Bankruptcy, sweat and tears
The hollowness of the American dream is revealed in an insightful new work and two plays get rare outings
Michael Billington admires a new look at the American dream, plus two little-performed plays
IACCEPT there may be more seductive titles, but Sweat, at London’s Donmar Warehouse, is a remarkable play. It’s about anger and despair in the one-time prosperous steel town of Reading, Pennsylvania, USA. When its author, Lynn Nottage, who wrote the play in 2014, was asked by the New York Times how she foresaw the rise of divisive, reactionary politics in America, her answer was simply: ‘I showed up and listened.’
The piece harks back to the traditional American bar-room play popularised by William Saroyan in The Time Of Your Life and Eugene O’neill in The Iceman Cometh, but where they were writing about drunken no-hopers, Miss Nottage’s characters are honest hard workers in local factories and, although drinking heartily, predominantly female.
I can’t think of any recent play that tells us so much about America
What we see is how economic hardship breeds rancour and racial hostility. There is already tension when Tracey, a white American of German descent, finds her oldest friend, Africanamerican Cynthia, being promoted to supervisor. That sense of betrayal is heightened when it falls to Cynthia to announce that everyone is taking a 60% pay cut and working more hours.
Miss Nottage spent two years in Reading interviewing people to find out why a former industrial powerhouse had become one of the poorest cities in America. The play is a piece of drama, not a documentary, however. What it shows, with riveting candour, is how work gives people a concrete identity and how its loss demeans them. Tracey, confronted by a factory lockout, asks: ‘Do you know what it’s like to get up and have no place to go?’
If work gives her a daily purpose, for Cynthia, it’s become a means of social advancement.
Perhaps the most tragic victims are their sons, who end up in jail after a bar-room fracas inspired by immigrant workers crossing a picket line to keep the factory going. I can’t think of any recent play that tells us so much about America: a lot of what it has to say about the decline of industrial communities applies equally well to modern Britain.
Martha Plimpton as Tracey and Clare Perkins as Cynthia make you believe in a friendship tragically ruptured, Patrick Gibson and Osy Ikhile as their offspring are scarred for life by economic decline and Stuart Mcquarrie is pitch perfect as the bartender who seeks to keep the peace. I’ll be astonished if this play doesn’t enjoy a life beyond the Donmar.
You could argue that Shakespeare’s Timon
of Athens also shows how bankruptcy breeds division. The focus here, however, is on the individual rather than society.
In this embittered satire, Timon begins as a reckless spendthrift, who, when his fortunes fail and his friends desert him, turns into a misanthropic hermit. ‘The middle of humanity thou never knewest but the extremity of both ends,’ Timon is told by the cynical Apemantus.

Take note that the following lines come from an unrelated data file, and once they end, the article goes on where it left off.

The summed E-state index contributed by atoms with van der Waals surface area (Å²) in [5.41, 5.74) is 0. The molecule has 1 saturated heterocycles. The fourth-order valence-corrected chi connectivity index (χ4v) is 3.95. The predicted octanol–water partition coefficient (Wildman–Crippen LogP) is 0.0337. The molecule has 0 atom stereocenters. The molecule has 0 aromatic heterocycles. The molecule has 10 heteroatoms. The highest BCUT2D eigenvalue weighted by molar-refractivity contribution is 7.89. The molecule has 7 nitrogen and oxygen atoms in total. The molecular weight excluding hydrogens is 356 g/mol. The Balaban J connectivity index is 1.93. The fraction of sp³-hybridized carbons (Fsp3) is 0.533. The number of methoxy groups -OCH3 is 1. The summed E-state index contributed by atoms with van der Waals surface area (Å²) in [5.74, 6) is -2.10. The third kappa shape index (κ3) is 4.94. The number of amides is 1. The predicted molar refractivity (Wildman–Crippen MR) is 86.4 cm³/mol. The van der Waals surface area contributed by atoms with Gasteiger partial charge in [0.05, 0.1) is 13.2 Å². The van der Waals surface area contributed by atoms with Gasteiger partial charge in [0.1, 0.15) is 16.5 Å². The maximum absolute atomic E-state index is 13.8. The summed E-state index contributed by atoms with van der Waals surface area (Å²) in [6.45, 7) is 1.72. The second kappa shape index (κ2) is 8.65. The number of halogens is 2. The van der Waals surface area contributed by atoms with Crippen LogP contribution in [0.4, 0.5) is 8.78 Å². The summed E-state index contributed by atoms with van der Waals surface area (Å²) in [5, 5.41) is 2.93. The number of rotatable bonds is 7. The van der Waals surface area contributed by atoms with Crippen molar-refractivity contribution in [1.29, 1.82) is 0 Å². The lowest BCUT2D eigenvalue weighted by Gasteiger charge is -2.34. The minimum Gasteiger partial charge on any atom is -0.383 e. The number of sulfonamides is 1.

Much the same could be said of the play itself. It never seems to accept there is any sensible midway course between compulsive giving and intemperate railing. It’s no one’s favourite Shakespeare, but it’s yielded fine performances in the past from Paul Scofield, David Suchet and Simon Russell Beale. The title role is now taken, in Simon Godwin’s vigorous RSC production, by Kathryn Hunter, who gets startlingly better as the play proceeds.
In the first half, she didn’t catch the neurotic solitude that prompts Timon’s lavish philanthropy, but, after the interval, as Timon turns into an angry squatter in a rubbish dump, Miss Hunter reminded one of King Lear (a role I once saw her play
in Leicester). Like Lear, she was full of contradictions, embracing Nia Gwynne’s Apemantus after pelting her with stones.
Again like Lear, Miss Hunter seemed to acquire sanity and fortitude as death approached. I’m not a total advocate of cross-gender casting, but, here, it handsomely pays off.
If Timon is a relative rarity, Congreve’s The Double Dealer, dating from 1693, is a play you’re lucky to see once or twice in a lifetime. The National Theatre did a fine production 40 years ago with Robert Stephens and Dorothy Tutin. Selina Cadell, who is something of a Congreve specialist, has revived it at Richmond’s Orange Tree and the result is an evening that, as the curate said of an egg in a Punch cartoon, is good in parts.
The convoluted plot centres on a pair of heartless schemers trying to thwart the marriage of two young lovers. Edward Macliam as Maskwell is too trippingly insouciant to capture the character’s cerebral villainy, but Zoë Waites effectively doubles the roles of Maskwell’s partnerin-crime and her virtuous victim.
Best of all is Jenny Rainsford as Lady Plyant, who keeps her unfortunate husband trussed up in bedtime blankets as she twitches with lust every time she spots a personable male. It’s not one of Congreve’s better plays, but Miss Rainsford provides one of the funniest portrayals I’ve seen of unsatisfied desire.
‘Sweat’ until January 26 (020– 3282 3808); ‘Timon of Athens’ until February 22 (01789 331111); ‘The Double Dealer’ until January 26 (020–8940 3633)
Kathryn Hunter excels in the hitherto male role of Timon of Athens
America’s racial and economic divides are perceptively explored in Lynn Nottage’s powerful Sweat